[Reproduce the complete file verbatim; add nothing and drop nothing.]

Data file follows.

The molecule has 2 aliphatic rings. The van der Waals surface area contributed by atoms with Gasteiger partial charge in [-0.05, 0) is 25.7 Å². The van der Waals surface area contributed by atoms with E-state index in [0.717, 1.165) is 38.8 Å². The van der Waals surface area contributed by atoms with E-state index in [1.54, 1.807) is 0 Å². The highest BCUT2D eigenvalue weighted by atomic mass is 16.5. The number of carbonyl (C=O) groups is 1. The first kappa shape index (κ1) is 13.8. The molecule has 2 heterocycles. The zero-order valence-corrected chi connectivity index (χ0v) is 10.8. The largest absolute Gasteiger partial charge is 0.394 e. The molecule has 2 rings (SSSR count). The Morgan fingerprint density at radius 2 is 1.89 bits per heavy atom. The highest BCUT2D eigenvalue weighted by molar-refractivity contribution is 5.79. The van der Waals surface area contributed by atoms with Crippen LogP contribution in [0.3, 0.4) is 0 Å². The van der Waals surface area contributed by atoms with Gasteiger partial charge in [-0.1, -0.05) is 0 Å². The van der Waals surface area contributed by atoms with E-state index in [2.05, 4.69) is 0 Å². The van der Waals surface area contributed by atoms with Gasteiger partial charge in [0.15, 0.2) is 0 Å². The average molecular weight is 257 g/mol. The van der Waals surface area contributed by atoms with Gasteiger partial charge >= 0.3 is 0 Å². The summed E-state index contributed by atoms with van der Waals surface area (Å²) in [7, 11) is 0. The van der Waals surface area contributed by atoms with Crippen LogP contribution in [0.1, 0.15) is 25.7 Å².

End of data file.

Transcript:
The molecule has 2 aliphatic rings. The van der Waals surface area contributed by atoms with Gasteiger partial charge in [-0.05, 0) is 25.7 Å². The van der Waals surface area contributed by atoms with E-state index in [0.717, 1.165) is 38.8 Å². The van der Waals surface area contributed by atoms with E-state index in [1.54, 1.807) is 0 Å². The highest BCUT2D eigenvalue weighted by atomic mass is 16.5. The number of carbonyl (C=O) groups is 1. The first kappa shape index (κ1) is 13.8. The molecule has 2 heterocycles. The zero-order valence-corrected chi connectivity index (χ0v) is 10.8. The largest absolute Gasteiger partial charge is 0.394 e. The molecule has 2 rings (SSSR count). The Morgan fingerprint density at radius 2 is 1.89 bits per heavy atom. The highest BCUT2D eigenvalue weighted by molar-refractivity contribution is 5.79. The van der Waals surface area contributed by atoms with Crippen LogP contribution in [0.3, 0.4) is 0 Å². The van der Waals surface area contributed by atoms with Gasteiger partial charge in [-0.1, -0.05) is 0 Å². The van der Waals surface area contributed by atoms with E-state index in [2.05, 4.69) is 0 Å². The van der Waals surface area contributed by atoms with Gasteiger partial charge in [0.15, 0.2) is 0 Å². The average molecular weight is 257 g/mol. The van der Waals surface area contributed by atoms with Gasteiger partial charge >= 0.3 is 0 Å². The summed E-state index contributed by atoms with van der Waals surface area (Å²) in [7, 11) is 0. The van der Waals surface area contributed by atoms with Crippen LogP contribution in [0.1, 0.15) is 25.7 Å².